“To speak of wilderness is to speak of wholeness. Human beings came out of that wholeness.”
We come from wilderness historically and as children. Spring reminds me of childhood. As trite and obvious as that statement may seem, it points to something important and not-at-all obvious. The gorgeous leafing and blooming and greening now happening in the greater New York area, the scent of fresh cut grass and lilacs, can literally take us back—back in time, back inside ourselves to the wild pure joy of being in a body, part of a vast and mysterious living world.
Up until I was about 10 years old, I loved being a wild, indigenous child. I remember running around the big backyard in bare feet (no deer ticks), loving the cool touch of the grass, the soft thud of my feet on the earth.
“Ancient thought could not even conceive of the individual’s soul life apart from the soul of the world,” writes James Hillman. Children are more soulful than many adults in the sense of living closer to the body, knowing the visible body is just the tip of the ice berg, sensing their connection to the soul of the world.
I remember climbing the Butternut tree in the backyard, loving its smooth cool bark, knowing every limb by heart, hanging by my knees from a low limb, then somersaulting around backwards and dropping to the ground. I loved feeling being in a body, living entirely from the inside out. I was limited but I didn’t feel limited. Come the teen years, of course, I was evicted from this pagan paradise.
When I was a child, I spoke as a child, I understood as a child, I thought as a child. Thinking like a child included imagining I was a jungle princess in a primordial forest in ancient India, traveling everywhere with a sleek, deadly, preternaturally intelligent black panther named Striker. Sometimes Striker padding along beside me, telepathically updating me about lurking dangers, and sometimes there was no separation between Striker and me. I was not a little girl in a backyard in Northern New York. Sometimes, I was a panther.
In the spring and summer, all the kids in the neighborhood would play this long shapeless game we called Ghost in the Graveyard. This is a variant on a game I think all kids or most kids play, Werewolf, Vampire, or today “Zombie Apocalypse.” We would take turns being ghosts or other kinds of living dead, chasing one another shrieking and growling all over the neighborhood until it was dark and our mothers called us in. It was a game about the thrill of being alive. But we children knew there are fates worse than death.
The game was a way of playing with who we secretly wished to be. We could be fierce, sleek, swift, savage, animal. With my imaginary black panther Striker beside me, I stood up to the forces of darkness. Later in life I realized that having an imaginary black panther is a little like wearing a black leather jacket. It was a crucial accessory, a bad girl mask covering up a secret longing to be good, to serve something greater than myself.
When I was a child I spoke (spake) as a child, I understood as a child, I thought like a child. I experienced the kind of protective and fertile solitude that Rilke said was necessary to be an artist– “to be as solitary as you were when you were a child, when the grown-ups walked around involved with matters that seemed large and important because they looked so busy and because you didn’t understand a thing about what they were doing.”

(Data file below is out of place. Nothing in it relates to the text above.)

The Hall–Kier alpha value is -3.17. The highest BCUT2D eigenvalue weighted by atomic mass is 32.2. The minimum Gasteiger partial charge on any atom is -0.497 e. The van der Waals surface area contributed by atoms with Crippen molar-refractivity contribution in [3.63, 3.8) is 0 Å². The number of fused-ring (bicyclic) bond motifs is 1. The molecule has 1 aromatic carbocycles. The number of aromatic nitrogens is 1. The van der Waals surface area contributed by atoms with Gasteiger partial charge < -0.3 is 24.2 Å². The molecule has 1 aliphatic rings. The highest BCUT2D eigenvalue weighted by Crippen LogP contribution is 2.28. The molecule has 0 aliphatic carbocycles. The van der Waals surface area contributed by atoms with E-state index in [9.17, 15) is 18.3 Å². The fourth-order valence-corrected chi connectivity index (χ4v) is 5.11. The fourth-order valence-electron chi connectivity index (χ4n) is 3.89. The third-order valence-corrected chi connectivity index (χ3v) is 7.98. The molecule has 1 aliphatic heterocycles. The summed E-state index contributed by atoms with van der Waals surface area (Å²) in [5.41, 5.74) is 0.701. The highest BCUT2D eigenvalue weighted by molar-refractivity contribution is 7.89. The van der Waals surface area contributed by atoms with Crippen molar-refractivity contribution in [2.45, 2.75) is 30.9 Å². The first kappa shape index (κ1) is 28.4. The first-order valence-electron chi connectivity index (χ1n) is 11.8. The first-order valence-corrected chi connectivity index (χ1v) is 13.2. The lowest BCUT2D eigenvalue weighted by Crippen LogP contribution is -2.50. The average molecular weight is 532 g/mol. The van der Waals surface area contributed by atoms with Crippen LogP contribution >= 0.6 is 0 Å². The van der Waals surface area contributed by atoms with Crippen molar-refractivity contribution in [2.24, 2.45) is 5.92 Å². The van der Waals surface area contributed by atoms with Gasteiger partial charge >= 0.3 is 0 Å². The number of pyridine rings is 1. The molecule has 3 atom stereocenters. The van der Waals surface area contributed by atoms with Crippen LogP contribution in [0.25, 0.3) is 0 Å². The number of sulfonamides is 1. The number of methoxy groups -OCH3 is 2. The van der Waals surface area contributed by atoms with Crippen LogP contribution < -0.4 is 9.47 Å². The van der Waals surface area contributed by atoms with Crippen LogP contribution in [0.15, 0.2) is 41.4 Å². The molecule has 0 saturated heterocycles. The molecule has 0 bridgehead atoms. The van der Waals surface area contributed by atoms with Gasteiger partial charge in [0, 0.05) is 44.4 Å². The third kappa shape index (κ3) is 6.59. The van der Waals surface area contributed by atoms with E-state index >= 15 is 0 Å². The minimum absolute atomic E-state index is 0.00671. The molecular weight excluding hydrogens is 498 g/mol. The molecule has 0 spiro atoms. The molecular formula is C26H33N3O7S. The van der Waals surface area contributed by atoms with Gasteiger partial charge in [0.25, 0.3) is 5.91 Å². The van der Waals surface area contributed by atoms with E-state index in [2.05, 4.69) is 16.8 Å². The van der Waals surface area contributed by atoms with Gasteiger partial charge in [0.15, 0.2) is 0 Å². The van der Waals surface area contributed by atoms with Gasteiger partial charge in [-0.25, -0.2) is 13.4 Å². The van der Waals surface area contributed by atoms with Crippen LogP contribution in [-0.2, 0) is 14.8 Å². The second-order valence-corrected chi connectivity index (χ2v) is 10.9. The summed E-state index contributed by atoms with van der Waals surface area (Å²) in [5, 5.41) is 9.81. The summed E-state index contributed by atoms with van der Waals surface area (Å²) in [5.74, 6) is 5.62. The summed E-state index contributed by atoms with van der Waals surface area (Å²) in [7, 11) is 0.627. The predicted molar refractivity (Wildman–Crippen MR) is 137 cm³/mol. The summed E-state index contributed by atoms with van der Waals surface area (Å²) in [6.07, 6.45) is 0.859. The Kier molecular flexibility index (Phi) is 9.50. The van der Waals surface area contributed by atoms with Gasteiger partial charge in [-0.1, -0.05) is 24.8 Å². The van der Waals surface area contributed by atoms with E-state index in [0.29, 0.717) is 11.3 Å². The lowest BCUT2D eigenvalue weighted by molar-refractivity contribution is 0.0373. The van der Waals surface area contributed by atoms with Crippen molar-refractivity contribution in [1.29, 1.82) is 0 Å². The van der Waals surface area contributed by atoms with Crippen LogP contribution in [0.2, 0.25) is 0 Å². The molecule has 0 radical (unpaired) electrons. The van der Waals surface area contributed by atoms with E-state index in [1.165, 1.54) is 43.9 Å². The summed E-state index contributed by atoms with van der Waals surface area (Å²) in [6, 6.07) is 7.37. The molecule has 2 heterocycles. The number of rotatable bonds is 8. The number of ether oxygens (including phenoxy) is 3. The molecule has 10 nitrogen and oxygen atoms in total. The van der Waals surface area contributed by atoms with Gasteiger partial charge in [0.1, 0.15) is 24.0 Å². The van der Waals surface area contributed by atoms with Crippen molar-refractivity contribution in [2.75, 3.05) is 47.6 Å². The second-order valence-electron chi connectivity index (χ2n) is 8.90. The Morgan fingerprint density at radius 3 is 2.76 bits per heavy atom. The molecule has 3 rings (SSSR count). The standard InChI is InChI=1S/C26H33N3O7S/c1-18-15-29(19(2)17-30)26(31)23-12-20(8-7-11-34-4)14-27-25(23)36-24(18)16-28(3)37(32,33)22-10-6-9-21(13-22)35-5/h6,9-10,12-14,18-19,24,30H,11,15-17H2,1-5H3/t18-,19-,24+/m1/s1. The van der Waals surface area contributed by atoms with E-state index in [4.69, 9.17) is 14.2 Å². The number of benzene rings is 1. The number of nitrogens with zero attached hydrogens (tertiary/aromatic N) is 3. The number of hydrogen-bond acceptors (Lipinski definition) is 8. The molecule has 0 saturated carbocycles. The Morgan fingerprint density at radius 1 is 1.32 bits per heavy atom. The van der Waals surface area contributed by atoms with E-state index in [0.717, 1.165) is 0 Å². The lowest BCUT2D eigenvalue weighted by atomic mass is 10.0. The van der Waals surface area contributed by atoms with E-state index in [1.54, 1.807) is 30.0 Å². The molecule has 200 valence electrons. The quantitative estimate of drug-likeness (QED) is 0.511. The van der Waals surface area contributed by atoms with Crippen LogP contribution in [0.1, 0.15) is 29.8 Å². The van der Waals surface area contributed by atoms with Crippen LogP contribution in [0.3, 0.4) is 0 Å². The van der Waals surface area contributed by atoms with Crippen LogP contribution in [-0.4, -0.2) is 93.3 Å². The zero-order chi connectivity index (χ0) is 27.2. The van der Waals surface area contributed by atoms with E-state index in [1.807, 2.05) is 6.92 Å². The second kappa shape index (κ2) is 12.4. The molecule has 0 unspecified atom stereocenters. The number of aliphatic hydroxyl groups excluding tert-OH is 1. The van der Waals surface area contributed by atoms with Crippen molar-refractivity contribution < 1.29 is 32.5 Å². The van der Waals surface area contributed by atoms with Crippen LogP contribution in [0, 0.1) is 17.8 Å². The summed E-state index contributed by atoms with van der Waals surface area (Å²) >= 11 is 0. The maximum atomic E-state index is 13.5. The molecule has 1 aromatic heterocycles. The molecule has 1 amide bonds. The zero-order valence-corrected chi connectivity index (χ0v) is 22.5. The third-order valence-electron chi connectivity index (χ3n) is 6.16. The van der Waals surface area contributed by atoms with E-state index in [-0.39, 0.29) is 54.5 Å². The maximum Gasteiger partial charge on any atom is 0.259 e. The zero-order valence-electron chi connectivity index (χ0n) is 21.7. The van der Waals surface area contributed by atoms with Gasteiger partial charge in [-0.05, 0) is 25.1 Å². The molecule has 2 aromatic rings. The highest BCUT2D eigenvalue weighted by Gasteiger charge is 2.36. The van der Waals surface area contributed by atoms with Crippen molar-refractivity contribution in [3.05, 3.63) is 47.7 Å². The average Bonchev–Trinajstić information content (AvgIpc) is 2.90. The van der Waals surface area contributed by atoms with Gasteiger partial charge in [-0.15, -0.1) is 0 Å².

Rilke pointed out that children see how grim and shabby most adult doings really are.Children see that most adults are disconnected from their bodies and from the truth. Yet children understand like children. When I was a child, I sensed that I could be more, but I didn’t know how. I needed to encounter great ideas.
“’The Greek word for ‘idea,’ eidos, comes from ideien, ‘to see,’ and is related to the noun, which means two things: a) something seen like a form and b) a way of seeing like a perspective,” writes James Hillman. “We both see ideas and see by means of them.” The strange thing is that the greatest spiritual ideas draw on what children sense: the Truth cannot be thought, it must be seen and lived in the body. There are great dramas calling for us to participate.
2 thoughts on “Wild Child”
Where is our power? It is often with us when we are children, but when we put away those “childish things” we tend to build walls, protective fortresses, filters, so as to buttress against the lack of control that coexisted with that childlike view of our powerful selves. Soon enough, those protections separate us from what is real, and the illusion becomes real. Voila! But this is not to underestimate the power of Shiva-like destruction that reveals the core of truth at our essence, the liberation.
I just got a copy of Rilke’s Book of Hours, translated by Anita Barrows and Joanna Macy. I particularly love this poem from The Book of Pilgrimage, appears at page 165:
No one lives his life.
Disguised since childhood,
from voices and fears and little pleasures,
we come of age as masks.
Our true face never speaks.
Somewhere there must be storehouses
where all these lives are laid away
like suits of armor or old carriages
or clothes hanging limply on the walls.
Maybe all the paths lead there,
to the repository of unlived things.
If we are really present, to the mystery path and vulnerable in our openness to what is, what is right now, well- I think we can live our lives knowing they are not unlived.
What an extraordinary quote and insight from Rilke, Barb: to come of age as a mask. I remember feeling that in adolescence. To be continued….